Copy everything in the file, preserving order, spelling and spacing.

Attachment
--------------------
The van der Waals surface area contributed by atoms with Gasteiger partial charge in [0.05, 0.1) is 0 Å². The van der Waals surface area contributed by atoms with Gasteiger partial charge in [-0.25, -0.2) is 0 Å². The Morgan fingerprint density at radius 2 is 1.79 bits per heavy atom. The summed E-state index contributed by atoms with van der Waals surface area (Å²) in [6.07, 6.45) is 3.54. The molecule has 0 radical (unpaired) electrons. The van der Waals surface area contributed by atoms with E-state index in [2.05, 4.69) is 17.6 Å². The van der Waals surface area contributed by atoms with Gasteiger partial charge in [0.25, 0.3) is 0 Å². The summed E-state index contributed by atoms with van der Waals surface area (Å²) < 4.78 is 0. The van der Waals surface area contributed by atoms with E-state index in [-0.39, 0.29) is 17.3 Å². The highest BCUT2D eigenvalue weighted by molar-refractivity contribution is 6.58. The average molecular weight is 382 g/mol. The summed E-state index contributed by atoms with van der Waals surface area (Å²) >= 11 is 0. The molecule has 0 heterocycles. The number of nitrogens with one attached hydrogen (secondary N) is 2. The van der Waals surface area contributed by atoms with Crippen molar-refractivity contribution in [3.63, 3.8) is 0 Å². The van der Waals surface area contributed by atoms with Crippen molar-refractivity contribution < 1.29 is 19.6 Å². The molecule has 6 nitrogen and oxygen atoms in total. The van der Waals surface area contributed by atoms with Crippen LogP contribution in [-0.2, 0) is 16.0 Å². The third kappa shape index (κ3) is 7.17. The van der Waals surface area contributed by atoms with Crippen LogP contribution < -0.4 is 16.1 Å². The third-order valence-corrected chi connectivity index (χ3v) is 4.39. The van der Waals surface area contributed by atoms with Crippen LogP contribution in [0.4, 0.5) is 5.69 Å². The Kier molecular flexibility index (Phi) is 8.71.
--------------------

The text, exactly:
The van der Waals surface area contributed by atoms with Gasteiger partial charge in [0.05, 0.1) is 0 Å². The van der Waals surface area contributed by atoms with Gasteiger partial charge in [-0.25, -0.2) is 0 Å². The Morgan fingerprint density at radius 2 is 1.79 bits per heavy atom. The summed E-state index contributed by atoms with van der Waals surface area (Å²) in [6.07, 6.45) is 3.54. The molecule has 0 radical (unpaired) electrons. The van der Waals surface area contributed by atoms with E-state index in [2.05, 4.69) is 17.6 Å². The van der Waals surface area contributed by atoms with Gasteiger partial charge in [0.25, 0.3) is 0 Å². The summed E-state index contributed by atoms with van der Waals surface area (Å²) < 4.78 is 0. The van der Waals surface area contributed by atoms with E-state index in [-0.39, 0.29) is 17.3 Å². The highest BCUT2D eigenvalue weighted by molar-refractivity contribution is 6.58. The average molecular weight is 382 g/mol. The summed E-state index contributed by atoms with van der Waals surface area (Å²) >= 11 is 0. The molecule has 0 heterocycles. The number of nitrogens with one attached hydrogen (secondary N) is 2. The van der Waals surface area contributed by atoms with Crippen molar-refractivity contribution in [3.63, 3.8) is 0 Å². The van der Waals surface area contributed by atoms with Crippen molar-refractivity contribution < 1.29 is 19.6 Å². The molecule has 6 nitrogen and oxygen atoms in total. The van der Waals surface area contributed by atoms with Crippen LogP contribution in [-0.2, 0) is 16.0 Å². The third kappa shape index (κ3) is 7.17. The van der Waals surface area contributed by atoms with Crippen LogP contribution < -0.4 is 16.1 Å². The third-order valence-corrected chi connectivity index (χ3v) is 4.39. The van der Waals surface area contributed by atoms with Crippen LogP contribution in [0.4, 0.5) is 5.69 Å². The Kier molecular flexibility index (Phi) is 8.71.